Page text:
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FDA criticized for restricting COVID antibody treatments

Critics express anger after the Food and Drug Administration revised Regeneron and Eli Lilly’s emergency use authorizations for COVID-19 antibody treatments to restrict their use, saying the drugs are unlikely to work against the Omicron coronavirus variant.

Florida Governor Ron DeSantis, who opened treatment centers to distribute the antibody drugs, denounced the decision, saying the FDA had acted “without an ounce of clinical data to support its decision.”

Following Monday’s FDA ruling, Florida said it had been forced to close all of its treatment centers and cancel thousands of appointments, and DeSantis lashed out at President Joe Biden over the decision.

“There are real implications for Biden’s medical authoritarianism — Americans’ access to treatment is now at the whim of a failing president,” DeSantis said in a statement.

The FDA noted in its decision Monday that Omicron is responsible for more than 99 percent of U.S. infections, making it “highly unlikely” that the antibodies would help people now seeking treatment.

The agency said limiting its use would also eliminate unnecessary drug side effects from ineffective treatment, including allergic reactions.

The two treatments are still effective against Delta, but the CDC now estimates Delta is responsible for just 0.5 percent of new cases in the country.

A closed monoclonal treatment site was seen in Miami on Tuesday after the FDA revoked emergency authorization for monoclonal antibody treatments from Regeneron and Eli Lilly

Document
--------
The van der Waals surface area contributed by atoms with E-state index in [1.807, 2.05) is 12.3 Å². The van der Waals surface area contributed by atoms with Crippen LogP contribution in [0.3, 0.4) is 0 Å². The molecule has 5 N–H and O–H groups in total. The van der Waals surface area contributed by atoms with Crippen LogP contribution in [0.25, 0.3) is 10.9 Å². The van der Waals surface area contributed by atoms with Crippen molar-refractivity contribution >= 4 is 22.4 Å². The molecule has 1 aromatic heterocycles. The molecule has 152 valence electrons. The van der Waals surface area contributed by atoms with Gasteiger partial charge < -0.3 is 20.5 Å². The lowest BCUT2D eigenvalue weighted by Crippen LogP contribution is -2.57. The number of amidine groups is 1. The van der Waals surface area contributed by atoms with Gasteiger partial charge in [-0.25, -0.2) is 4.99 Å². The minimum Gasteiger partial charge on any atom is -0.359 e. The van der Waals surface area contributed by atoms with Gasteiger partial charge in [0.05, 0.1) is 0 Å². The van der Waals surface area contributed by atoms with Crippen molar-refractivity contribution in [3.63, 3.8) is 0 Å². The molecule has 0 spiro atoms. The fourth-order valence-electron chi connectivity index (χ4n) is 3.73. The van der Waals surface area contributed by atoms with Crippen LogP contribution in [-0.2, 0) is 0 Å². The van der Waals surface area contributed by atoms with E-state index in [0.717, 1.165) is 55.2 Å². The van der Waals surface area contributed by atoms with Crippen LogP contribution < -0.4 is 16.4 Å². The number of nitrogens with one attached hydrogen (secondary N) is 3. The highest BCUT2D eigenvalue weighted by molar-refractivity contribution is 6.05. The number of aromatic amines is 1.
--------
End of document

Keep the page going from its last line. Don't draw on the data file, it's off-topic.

A closed monoclonal treatment site was seen in Miami on Tuesday after the FDA revoked emergency authorization for monoclonal antibody treatments from Regeneron and Eli Lilly

The FDA restricted COVID-19 antibody treatments (above) from Regeneron and Eli Lilly to limit their use, saying the drugs are unlikely to work against Omicron

The FDA restricted COVID-19 antibody treatments (above) from Regeneron and Eli Lilly to limit their use, saying the drugs are unlikely to work against Omicron

The FDA restricted COVID-19 antibody treatments (above) from Regeneron and Eli Lilly to limit their use, saying the drugs are unlikely to work against Omicron

1643131841 939 FDA criticized for restricting COVID antibody treatments

1643131841 939 FDA criticized for restricting COVID antibody treatments

Biden

Biden

Florida Governor Ron DeSantis (left), who opened treatment centers to distribute the antibody drugs, criticized President Joe Biden over the decision, calling it “medical authoritarianism.”

Some critics accused the FDA of trying to limit treatment options to force people to get vaccinated.

“This is all about the Biden and his administrator taking away a treatment that helps force people to get the vaccine,” one person tweeted.

“I just saw that the FDA has withdrawn its emergency approval for the monoclonal antibodies Regeneron and Eli Lilly. What are they doing? Are you trying to kill us?’ another wrote.

The FDA said Monday that the two antibody treatments are not currently approved for use in US states or territories, but may be approved in certain regions if they work against potential new variants.

Doctors have alternative therapies to fight early COVID-19 cases, including two new antiviral pills from Pfizer and Merck, but both are in short supply.

An antibody drug from GlaxoSmithKline (GSK) that also remains effective is scarce.

Last month, the US government had stopped distributing Regeneron and Lilly’s treatments and said the discontinuation would continue until new data emerges about their efficacy against Omicron.

1643131844 286 FDA criticized for restricting COVID antibody treatments

1643131844 286 FDA criticized for restricting COVID antibody treatments

1643131846 144 FDA criticized for restricting COVID antibody treatments

1643131846 144 FDA criticized for restricting COVID antibody treatments

1643131847 570 FDA criticized for restricting COVID antibody treatments

1643131847 570 FDA criticized for restricting COVID antibody treatments